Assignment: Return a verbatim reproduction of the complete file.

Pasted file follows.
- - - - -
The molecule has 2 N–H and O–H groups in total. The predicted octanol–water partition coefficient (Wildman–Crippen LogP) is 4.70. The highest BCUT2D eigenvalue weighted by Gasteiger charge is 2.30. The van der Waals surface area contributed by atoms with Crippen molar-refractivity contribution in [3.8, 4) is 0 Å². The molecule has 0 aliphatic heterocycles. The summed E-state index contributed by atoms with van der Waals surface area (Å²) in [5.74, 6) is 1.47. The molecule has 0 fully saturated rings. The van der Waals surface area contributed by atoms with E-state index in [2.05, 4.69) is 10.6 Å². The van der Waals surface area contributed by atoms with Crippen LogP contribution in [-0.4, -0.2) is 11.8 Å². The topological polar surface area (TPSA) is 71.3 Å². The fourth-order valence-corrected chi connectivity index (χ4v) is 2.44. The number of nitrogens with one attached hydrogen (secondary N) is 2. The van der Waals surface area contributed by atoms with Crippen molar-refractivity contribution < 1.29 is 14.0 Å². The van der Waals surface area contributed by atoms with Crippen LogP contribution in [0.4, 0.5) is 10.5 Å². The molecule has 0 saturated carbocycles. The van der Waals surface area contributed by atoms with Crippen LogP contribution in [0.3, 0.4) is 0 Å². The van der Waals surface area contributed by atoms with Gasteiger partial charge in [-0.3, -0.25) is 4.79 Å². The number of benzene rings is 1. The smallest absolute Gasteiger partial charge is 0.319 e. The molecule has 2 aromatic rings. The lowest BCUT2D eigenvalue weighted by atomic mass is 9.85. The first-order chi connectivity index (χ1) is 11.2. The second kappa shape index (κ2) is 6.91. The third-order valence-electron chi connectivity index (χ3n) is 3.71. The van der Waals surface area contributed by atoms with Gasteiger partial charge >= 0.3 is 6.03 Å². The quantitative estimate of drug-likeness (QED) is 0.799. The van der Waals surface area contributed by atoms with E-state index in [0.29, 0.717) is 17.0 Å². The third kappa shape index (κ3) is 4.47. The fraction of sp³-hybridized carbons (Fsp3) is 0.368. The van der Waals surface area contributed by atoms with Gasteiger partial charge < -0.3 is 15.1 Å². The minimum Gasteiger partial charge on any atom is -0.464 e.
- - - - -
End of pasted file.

The molecule has 2 N–H and O–H groups in total. The predicted octanol–water partition coefficient (Wildman–Crippen LogP) is 4.70. The highest BCUT2D eigenvalue weighted by Gasteiger charge is 2.30. The van der Waals surface area contributed by atoms with Crippen molar-refractivity contribution in [3.8, 4) is 0 Å². The molecule has 0 aliphatic heterocycles. The summed E-state index contributed by atoms with van der Waals surface area (Å²) in [5.74, 6) is 1.47. The molecule has 0 fully saturated rings. The van der Waals surface area contributed by atoms with E-state index in [2.05, 4.69) is 10.6 Å². The van der Waals surface area contributed by atoms with Crippen LogP contribution in [-0.4, -0.2) is 11.8 Å². The topological polar surface area (TPSA) is 71.3 Å². The fourth-order valence-corrected chi connectivity index (χ4v) is 2.44. The number of nitrogens with one attached hydrogen (secondary N) is 2. The van der Waals surface area contributed by atoms with Crippen molar-refractivity contribution < 1.29 is 14.0 Å². The van der Waals surface area contributed by atoms with Crippen LogP contribution in [0.4, 0.5) is 10.5 Å². The molecule has 0 saturated carbocycles. The van der Waals surface area contributed by atoms with Crippen LogP contribution in [0.3, 0.4) is 0 Å². The van der Waals surface area contributed by atoms with Gasteiger partial charge in [-0.3, -0.25) is 4.79 Å². The number of benzene rings is 1. The smallest absolute Gasteiger partial charge is 0.319 e. The molecule has 2 aromatic rings. The lowest BCUT2D eigenvalue weighted by atomic mass is 9.85. The first-order chi connectivity index (χ1) is 11.2. The second kappa shape index (κ2) is 6.91. The third-order valence-electron chi connectivity index (χ3n) is 3.71. The van der Waals surface area contributed by atoms with Gasteiger partial charge >= 0.3 is 6.03 Å². The quantitative estimate of drug-likeness (QED) is 0.799. The van der Waals surface area contributed by atoms with E-state index in [0.29, 0.717) is 17.0 Å². The third kappa shape index (κ3) is 4.47. The fraction of sp³-hybridized carbons (Fsp3) is 0.368. The van der Waals surface area contributed by atoms with Gasteiger partial charge < -0.3 is 15.1 Å². The minimum Gasteiger partial charge on any atom is -0.464 e.